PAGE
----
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Maxwell Relations: when are they valid?

  1. Aug 17, 2014 #1
    Hi, I have a question
    If im not mistaken, the Maxwell relations of theromdynamics
    -----for example: ∂G/∂T) = -S ; ∂G/∂P) = V -----
    are valid only for reversible processes.

    On the other hand,
    dG = ∂G/∂T)*dT + ∂G/∂P)*dP + ∑ μi dni
    is valid for any process.

    This means that
    dG = -SdT + VdP + ∑ μi dni
    should only be applicable for reversible processes, and not necessarily for irreversible ones, Right??
     
  2. jcsd
  3. Aug 17, 2014 #2
    The Maxwell relations are just the application of Poincare's lemma to the thermodynamic potentials.

    http://johncarlosbaez.wordpress.com/2012/01/19/classical-mechanics-versus-thermodynamics-part-1/

    The thermodynamic potentials are applicable to reversible and irreversible processes

    http://www.quora.com/Thermodynamics...mics-only-applicable-for-reversible-processes

    Thus the Maxwell relations apply to reversible and irreversible processes.

    Here's a great way to derive/remember the massive amount of information this branch of the subject contains by drawing pictures:

    http://web.mit.edu/course/8/8.593/spring10/bk/on_MRS_Thermodynamic_Mnemonic.pdf
     
  4. Aug 17, 2014 #3
    Thanks for answering!
    Oh, I didnt know about that Poincare lemma. And the definition of the potentials does apply to any processes.
    But I couldnt find anywhere on the first link a mention of the relations bieng valid in one or the other scenario.

    The answer in the second link seems to be wrong, theres even a comment about it.
    dG = -SdT + VdP apllies to reversible processes, and while dG is the same no matter the "path", -SdT and VdP certainly depend on the path, so the equality should not hold for a irreversible process. In such case it should read dG < -SdT + VdP
     
  5. Aug 17, 2014 #4

    WannabeNewton

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    No they've valid for any quasi-static process.

    This is also only valid for quasi-static processes.

    The Maxwell relations are literally just a consequence of the commutativity of mixed partial derivatives.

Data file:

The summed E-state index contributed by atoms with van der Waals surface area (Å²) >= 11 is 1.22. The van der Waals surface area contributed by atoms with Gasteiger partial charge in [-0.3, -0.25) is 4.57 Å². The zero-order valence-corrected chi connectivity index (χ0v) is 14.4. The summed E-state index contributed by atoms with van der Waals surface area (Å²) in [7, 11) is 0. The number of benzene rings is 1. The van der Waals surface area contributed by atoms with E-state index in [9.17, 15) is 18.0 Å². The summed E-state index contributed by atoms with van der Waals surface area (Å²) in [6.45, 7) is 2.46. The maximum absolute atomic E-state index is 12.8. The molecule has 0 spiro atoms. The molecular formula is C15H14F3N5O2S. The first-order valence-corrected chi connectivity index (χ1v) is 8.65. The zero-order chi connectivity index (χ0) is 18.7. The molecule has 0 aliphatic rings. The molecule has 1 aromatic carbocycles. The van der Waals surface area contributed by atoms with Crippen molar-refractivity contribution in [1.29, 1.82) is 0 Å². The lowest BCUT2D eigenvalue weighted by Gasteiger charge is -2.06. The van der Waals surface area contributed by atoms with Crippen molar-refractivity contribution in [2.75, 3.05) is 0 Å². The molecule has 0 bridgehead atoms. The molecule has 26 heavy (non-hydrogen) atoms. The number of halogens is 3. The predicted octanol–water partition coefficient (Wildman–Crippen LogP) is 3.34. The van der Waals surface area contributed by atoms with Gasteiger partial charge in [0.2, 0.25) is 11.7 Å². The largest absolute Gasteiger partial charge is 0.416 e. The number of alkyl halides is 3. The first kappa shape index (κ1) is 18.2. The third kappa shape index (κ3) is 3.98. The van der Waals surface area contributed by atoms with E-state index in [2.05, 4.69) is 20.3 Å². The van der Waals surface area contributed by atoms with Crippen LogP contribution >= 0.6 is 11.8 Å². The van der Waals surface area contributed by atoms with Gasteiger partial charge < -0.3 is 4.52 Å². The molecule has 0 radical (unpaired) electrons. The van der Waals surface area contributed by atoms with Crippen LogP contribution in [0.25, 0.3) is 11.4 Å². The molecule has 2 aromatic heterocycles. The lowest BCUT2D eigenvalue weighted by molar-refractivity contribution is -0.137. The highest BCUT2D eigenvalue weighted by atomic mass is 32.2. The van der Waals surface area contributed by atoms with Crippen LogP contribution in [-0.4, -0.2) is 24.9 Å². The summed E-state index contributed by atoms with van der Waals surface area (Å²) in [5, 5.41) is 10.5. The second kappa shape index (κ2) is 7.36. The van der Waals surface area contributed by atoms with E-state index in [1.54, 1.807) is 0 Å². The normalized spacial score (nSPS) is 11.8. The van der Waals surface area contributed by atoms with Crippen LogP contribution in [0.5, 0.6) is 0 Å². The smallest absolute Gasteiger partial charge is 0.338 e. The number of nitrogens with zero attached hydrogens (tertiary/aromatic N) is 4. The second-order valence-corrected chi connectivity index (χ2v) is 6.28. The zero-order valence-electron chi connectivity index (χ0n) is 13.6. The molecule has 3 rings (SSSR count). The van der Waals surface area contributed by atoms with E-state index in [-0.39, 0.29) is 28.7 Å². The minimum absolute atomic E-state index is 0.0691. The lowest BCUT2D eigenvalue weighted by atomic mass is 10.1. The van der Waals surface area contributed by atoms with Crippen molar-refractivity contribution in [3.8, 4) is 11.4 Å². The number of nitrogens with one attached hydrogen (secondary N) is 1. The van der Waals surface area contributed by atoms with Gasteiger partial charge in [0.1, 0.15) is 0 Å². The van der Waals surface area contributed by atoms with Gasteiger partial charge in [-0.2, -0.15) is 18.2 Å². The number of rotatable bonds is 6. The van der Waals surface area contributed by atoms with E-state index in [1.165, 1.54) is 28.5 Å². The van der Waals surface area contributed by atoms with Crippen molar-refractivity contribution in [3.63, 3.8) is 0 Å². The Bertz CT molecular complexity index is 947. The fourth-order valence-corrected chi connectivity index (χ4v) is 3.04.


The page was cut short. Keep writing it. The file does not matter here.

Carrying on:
6. Aug 17, 2014 #5
    Ok, thanks.
    So all those things are only valid for quasi-static processes, and not "violent" ones. So, for example,
    dG = -SdT + VdP + ∑ μi dni
    is not valid for "violent" irreversible processes. Or I understand wrong?

    After all, like you say it is just a consequence of mixed partial derivatives but the derivative they ultimately come from is U = TdS - PdV, which is a combination of the first and second Principles and (I think) only is valid for quasi-static processes (since reversible seems to be the wrong term here).
     
  7. Aug 17, 2014 #6

    WannabeNewton

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    Science Advisor

    No you understood it correctly. In the case of "violent" irreversible processes, i.e. non-quasi-static processes, we only have inequalities.
     
    Last edited: Aug 17, 2014
  8. Aug 17, 2014 #7
    The second link isn't wrong, the first comment seems to be talking about non-equilibrium thermodynamics, and the second comment makes the original point that dU = TdS - PdV is still valid for irreversible processes, I guess you're conflating this with quasi-static processes or something...

    You seem to be saying something equivalent to: because ydx and xdy separately depend on the path, it implies that (ydx + xdy) is also dependent on the path, but you forget that putting them together implies ydx + xdy = d(xy)... I guess classical vector analysis is messing your intuition up so I recommend this article http://em.groups.et.byu.net/pdfs/publications/formsj.pdf

    Once you have the differential form a thermodynamic potential established (i.e. dU or one of it's Legendre transforms) you take a second exterior derivative and get the Maxwell relations. This is Poincare's lemma (in direct form, i.e. d^2 w = 0) and is equivalent to commutativity of second partial derivatives (Clairaut's theorem).
     
  9. Aug 18, 2014 #8
    Thanks, I think I got it, though I recieved kind of conflicting answers.
    Im leaning for the non-quasi-static = inequalities.
     
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